Frequently Asked Questions
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What is an estate planning package?
Your estate planning packing will include a Durable Power of Attorney, Medical Power of Attorney, HIPAA release, Directive To Physician and your Will. It may also include an out of hospital do not resuscitate order or designation of guardian before need. Durable Power of Attorney (DPOA) – allows your designated agent (and an alternate if the primary can not serve) to carry out financial actions on your behalf. A Durable POA allows these actions to be conducted even if you later become incapacitated (dementia or Alzheimers). Medical Power of Attorney (MPOA) – allows your designated medical agent to make medical decisions on your behalf, but only if you can not make them for yourself. Caution: your agent must have a HIPAA release paired with it to allow your medical agent access to your medical information. HIPAA (Health Insurance Portability and Accountability Act) – allows your medical agent to have access to your medical records and allows the medical treatment team to speak to your medical agent. This document must be paired with the MPOA to allow informed decisions to be made. Directive To Physicians (DTP) – provides your family your end of life choices, i.e. whether you want all medical means used to prolong your life, or whether you want to be kept comfortable, and allowed to die naturally. Out of hospital do not resuscitate order – required for those persons who, usually because of chronic health conditions, do not want emergency responders to administer resuscitation (CPR). Designation of guardian before need – for those persons who want to insure that a particular person is, or is not, named as their guardian in the future. Will – the only document that is effective after your death. Your Will should name a person to administer your estate, your executor, and tell your executor to whom you wish to have your assets distributed.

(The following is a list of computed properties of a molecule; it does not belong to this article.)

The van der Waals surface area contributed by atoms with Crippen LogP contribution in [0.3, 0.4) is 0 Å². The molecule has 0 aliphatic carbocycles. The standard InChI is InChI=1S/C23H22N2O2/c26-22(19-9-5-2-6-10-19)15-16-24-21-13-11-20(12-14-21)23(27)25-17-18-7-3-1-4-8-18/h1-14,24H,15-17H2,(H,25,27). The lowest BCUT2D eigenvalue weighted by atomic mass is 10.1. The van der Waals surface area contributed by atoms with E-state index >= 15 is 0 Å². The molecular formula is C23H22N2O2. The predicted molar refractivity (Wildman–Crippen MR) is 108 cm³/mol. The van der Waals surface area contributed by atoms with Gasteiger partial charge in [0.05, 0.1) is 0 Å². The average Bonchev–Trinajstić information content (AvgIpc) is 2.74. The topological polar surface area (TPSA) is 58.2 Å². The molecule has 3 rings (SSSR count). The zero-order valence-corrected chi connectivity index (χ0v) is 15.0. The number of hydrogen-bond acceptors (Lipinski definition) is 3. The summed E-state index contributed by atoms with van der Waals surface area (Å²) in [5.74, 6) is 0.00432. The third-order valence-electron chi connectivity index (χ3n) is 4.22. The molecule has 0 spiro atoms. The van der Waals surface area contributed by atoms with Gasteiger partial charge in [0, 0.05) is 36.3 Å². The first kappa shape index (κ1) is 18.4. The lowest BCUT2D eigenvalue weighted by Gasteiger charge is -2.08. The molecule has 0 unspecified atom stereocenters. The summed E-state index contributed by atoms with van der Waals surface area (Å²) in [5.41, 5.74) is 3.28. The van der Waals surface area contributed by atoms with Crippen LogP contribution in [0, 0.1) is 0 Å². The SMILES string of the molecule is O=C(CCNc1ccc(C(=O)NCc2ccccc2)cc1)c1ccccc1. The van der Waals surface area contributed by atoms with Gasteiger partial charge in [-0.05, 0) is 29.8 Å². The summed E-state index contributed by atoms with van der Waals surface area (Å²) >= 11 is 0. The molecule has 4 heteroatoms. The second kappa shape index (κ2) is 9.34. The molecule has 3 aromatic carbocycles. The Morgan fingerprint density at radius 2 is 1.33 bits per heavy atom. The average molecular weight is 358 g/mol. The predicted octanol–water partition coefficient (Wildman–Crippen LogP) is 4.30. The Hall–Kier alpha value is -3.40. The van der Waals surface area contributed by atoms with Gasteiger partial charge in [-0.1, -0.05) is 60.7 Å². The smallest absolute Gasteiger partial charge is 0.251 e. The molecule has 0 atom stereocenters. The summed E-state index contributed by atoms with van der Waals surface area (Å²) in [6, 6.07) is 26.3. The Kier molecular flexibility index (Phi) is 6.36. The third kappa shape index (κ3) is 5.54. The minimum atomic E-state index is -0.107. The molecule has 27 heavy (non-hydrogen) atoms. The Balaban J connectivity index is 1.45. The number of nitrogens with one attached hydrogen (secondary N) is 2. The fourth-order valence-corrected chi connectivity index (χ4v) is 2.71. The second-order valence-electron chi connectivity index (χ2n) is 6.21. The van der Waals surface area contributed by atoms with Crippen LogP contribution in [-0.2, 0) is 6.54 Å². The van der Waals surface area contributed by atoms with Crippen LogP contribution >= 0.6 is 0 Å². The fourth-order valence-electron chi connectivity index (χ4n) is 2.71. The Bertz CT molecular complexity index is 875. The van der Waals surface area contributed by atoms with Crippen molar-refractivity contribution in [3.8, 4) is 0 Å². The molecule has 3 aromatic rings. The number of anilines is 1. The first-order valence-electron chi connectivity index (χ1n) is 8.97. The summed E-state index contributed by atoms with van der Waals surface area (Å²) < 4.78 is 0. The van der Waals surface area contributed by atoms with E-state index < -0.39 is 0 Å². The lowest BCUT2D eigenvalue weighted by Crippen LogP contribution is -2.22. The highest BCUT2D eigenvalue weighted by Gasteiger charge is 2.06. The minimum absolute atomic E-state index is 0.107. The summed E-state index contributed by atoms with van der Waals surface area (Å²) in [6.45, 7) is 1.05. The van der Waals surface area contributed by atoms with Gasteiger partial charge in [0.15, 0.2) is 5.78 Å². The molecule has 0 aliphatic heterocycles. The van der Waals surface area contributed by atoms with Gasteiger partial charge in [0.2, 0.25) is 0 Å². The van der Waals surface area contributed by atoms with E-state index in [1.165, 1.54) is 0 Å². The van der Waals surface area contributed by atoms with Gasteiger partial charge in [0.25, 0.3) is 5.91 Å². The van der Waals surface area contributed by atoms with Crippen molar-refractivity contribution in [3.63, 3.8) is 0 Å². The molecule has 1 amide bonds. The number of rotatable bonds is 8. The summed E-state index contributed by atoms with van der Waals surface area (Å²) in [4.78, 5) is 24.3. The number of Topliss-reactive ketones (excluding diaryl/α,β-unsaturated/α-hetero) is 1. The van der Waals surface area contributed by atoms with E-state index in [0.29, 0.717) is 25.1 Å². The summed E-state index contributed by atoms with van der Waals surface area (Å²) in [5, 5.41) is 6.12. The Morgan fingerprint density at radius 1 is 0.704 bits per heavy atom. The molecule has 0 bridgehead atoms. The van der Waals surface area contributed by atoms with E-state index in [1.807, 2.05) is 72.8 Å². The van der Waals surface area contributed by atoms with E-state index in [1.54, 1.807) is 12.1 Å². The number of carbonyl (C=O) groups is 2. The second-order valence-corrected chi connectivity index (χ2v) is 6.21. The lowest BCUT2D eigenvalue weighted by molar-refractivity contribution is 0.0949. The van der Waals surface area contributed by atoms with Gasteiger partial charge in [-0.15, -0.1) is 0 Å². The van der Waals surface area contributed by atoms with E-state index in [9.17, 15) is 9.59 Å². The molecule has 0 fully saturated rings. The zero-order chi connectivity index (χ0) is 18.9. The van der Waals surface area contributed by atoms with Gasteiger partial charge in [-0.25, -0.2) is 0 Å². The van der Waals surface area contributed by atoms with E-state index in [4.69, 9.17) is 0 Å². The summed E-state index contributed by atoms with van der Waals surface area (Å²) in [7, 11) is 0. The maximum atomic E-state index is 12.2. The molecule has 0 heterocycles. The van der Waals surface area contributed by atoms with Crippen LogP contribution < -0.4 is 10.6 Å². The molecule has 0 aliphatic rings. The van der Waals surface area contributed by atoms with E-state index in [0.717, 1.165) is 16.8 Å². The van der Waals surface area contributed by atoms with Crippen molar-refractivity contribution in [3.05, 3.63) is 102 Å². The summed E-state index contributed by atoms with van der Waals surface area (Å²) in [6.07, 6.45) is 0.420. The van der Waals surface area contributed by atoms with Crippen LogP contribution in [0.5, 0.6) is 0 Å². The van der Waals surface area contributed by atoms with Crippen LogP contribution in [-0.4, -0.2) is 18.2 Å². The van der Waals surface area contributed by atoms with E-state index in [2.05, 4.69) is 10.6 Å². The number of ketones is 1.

Can’t my “power of attorney” (actually your agent under a power of attorney) take care of my estate after I die?
Your Power of Attorney is extinguished and has no further effect after your death. Your Power of Attorney also has no effect once you become incapacitated, unless it is “Durable”, and has the specific language to allow your agent to act on your behalf incapacity.
Can you meet with my family member in her home or his hospital?
Yes, with prior arrangements, Mr. Daniell can meet with you or your family at your home or treatment facility. Also, our office has easy access with close parking and no steps.
Why do I need to re-evaluate or change my existing estate planning plan and documents?
You should review your plan any time a significant change happens in your life or your family members or those to whom you intend to leave your estate. For example, if a family member becomes incapacitated, whether for physical reasons; dementia or other mental or psychological reason; marriage or divorce; birth or death of circumstances of anyone named in your estate planning documents; e.g. change of housing, change in employment or any other financial or life changing circumstance.
What is the current estate tax threshold?
You will have to pay estate taxes on any of your estate that exceeds $11,400,000.00 at the rate of 40%. However, it is possible to prevent the assessment of estate taxes with proper planning and a married couple can protect up to double that amount. This can include the gifting of up to $15,000.00 per year per person. For more information see this link.
My relative has difficulty making decisions and understanding things that have been routine and easy for them in the past. What should I do?
First of all, have your Family member examined by a qualified gerontologist or neurologist. There are medications and treatments that may be of assistance. Second, let us help you review their estate planning documents to see if you have Durable and Medical Powers of Attorney that may allow you to manage their affairs without the necessity of pursuing a guardianship.